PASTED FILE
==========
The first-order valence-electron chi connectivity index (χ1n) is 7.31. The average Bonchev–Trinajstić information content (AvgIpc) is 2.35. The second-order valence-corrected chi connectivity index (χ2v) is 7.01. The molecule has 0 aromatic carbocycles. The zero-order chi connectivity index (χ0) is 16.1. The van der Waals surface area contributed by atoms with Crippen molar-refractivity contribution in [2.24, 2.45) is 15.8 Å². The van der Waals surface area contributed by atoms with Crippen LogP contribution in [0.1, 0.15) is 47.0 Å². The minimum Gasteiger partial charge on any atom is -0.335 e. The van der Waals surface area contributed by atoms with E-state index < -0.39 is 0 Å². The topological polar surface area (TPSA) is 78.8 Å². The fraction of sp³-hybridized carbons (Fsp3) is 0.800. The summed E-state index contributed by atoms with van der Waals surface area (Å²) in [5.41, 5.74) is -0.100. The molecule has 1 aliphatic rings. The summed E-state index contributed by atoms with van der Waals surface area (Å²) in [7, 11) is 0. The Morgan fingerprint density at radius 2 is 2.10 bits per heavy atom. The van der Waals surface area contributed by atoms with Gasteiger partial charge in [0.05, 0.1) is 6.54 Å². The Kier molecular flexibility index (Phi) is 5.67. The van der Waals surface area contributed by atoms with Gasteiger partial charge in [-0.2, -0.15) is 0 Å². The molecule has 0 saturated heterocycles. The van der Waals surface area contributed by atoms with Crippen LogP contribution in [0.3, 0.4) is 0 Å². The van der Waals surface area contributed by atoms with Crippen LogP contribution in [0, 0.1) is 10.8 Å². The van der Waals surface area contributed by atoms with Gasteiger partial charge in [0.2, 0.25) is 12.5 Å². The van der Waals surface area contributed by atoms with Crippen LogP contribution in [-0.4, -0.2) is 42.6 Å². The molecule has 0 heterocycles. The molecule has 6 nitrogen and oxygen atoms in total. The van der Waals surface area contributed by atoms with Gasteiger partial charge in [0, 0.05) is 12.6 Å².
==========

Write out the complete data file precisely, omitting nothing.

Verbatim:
The first-order valence-electron chi connectivity index (χ1n) is 7.31. The average Bonchev–Trinajstić information content (AvgIpc) is 2.35. The second-order valence-corrected chi connectivity index (χ2v) is 7.01. The molecule has 0 aromatic carbocycles. The zero-order chi connectivity index (χ0) is 16.1. The van der Waals surface area contributed by atoms with Crippen molar-refractivity contribution in [2.24, 2.45) is 15.8 Å². The van der Waals surface area contributed by atoms with Crippen LogP contribution in [0.1, 0.15) is 47.0 Å². The minimum Gasteiger partial charge on any atom is -0.335 e. The van der Waals surface area contributed by atoms with E-state index < -0.39 is 0 Å². The topological polar surface area (TPSA) is 78.8 Å². The fraction of sp³-hybridized carbons (Fsp3) is 0.800. The summed E-state index contributed by atoms with van der Waals surface area (Å²) in [5.41, 5.74) is -0.100. The molecule has 1 aliphatic rings. The summed E-state index contributed by atoms with van der Waals surface area (Å²) in [7, 11) is 0. The Morgan fingerprint density at radius 2 is 2.10 bits per heavy atom. The van der Waals surface area contributed by atoms with Gasteiger partial charge in [0.05, 0.1) is 6.54 Å². The Kier molecular flexibility index (Phi) is 5.67. The van der Waals surface area contributed by atoms with Gasteiger partial charge in [-0.2, -0.15) is 0 Å². The molecule has 0 saturated heterocycles. The van der Waals surface area contributed by atoms with Crippen LogP contribution in [0.3, 0.4) is 0 Å². The van der Waals surface area contributed by atoms with Crippen LogP contribution in [0, 0.1) is 10.8 Å². The van der Waals surface area contributed by atoms with Gasteiger partial charge in [0.2, 0.25) is 12.5 Å². The van der Waals surface area contributed by atoms with Crippen LogP contribution in [-0.4, -0.2) is 42.6 Å². The molecule has 0 heterocycles. The molecule has 6 nitrogen and oxygen atoms in total. The van der Waals surface area contributed by atoms with Gasteiger partial charge in [0, 0.05) is 12.6 Å².